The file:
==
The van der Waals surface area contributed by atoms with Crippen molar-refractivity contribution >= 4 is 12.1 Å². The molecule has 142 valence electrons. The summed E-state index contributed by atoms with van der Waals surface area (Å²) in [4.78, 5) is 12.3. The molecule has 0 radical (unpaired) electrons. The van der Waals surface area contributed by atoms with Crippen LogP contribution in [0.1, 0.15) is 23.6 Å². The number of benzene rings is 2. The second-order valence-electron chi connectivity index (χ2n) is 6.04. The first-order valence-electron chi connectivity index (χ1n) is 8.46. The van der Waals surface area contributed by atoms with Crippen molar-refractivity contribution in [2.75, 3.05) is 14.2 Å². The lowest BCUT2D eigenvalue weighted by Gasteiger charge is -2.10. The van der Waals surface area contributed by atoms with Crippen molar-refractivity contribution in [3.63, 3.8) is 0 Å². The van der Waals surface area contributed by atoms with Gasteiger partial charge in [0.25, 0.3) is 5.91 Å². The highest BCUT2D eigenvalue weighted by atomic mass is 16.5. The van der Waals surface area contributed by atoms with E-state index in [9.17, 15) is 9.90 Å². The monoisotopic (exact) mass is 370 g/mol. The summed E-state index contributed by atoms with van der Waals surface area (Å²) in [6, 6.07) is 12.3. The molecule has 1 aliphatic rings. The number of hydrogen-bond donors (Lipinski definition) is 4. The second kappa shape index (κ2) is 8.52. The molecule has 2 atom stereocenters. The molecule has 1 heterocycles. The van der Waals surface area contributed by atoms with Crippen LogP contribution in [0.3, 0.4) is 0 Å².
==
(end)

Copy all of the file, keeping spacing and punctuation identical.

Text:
The van der Waals surface area contributed by atoms with Crippen molar-refractivity contribution >= 4 is 12.1 Å². The molecule has 142 valence electrons. The summed E-state index contributed by atoms with van der Waals surface area (Å²) in [4.78, 5) is 12.3. The molecule has 0 radical (unpaired) electrons. The van der Waals surface area contributed by atoms with Crippen LogP contribution in [0.1, 0.15) is 23.6 Å². The number of benzene rings is 2. The second-order valence-electron chi connectivity index (χ2n) is 6.04. The first-order valence-electron chi connectivity index (χ1n) is 8.46. The van der Waals surface area contributed by atoms with Crippen molar-refractivity contribution in [2.75, 3.05) is 14.2 Å². The lowest BCUT2D eigenvalue weighted by Gasteiger charge is -2.10. The van der Waals surface area contributed by atoms with Crippen molar-refractivity contribution in [3.63, 3.8) is 0 Å². The van der Waals surface area contributed by atoms with Gasteiger partial charge in [0.25, 0.3) is 5.91 Å². The highest BCUT2D eigenvalue weighted by atomic mass is 16.5. The van der Waals surface area contributed by atoms with E-state index in [9.17, 15) is 9.90 Å². The monoisotopic (exact) mass is 370 g/mol. The summed E-state index contributed by atoms with van der Waals surface area (Å²) in [6, 6.07) is 12.3. The molecule has 1 aliphatic rings. The number of hydrogen-bond donors (Lipinski definition) is 4. The second kappa shape index (κ2) is 8.52. The molecule has 2 atom stereocenters. The molecule has 1 heterocycles. The van der Waals surface area contributed by atoms with Crippen LogP contribution in [0.3, 0.4) is 0 Å².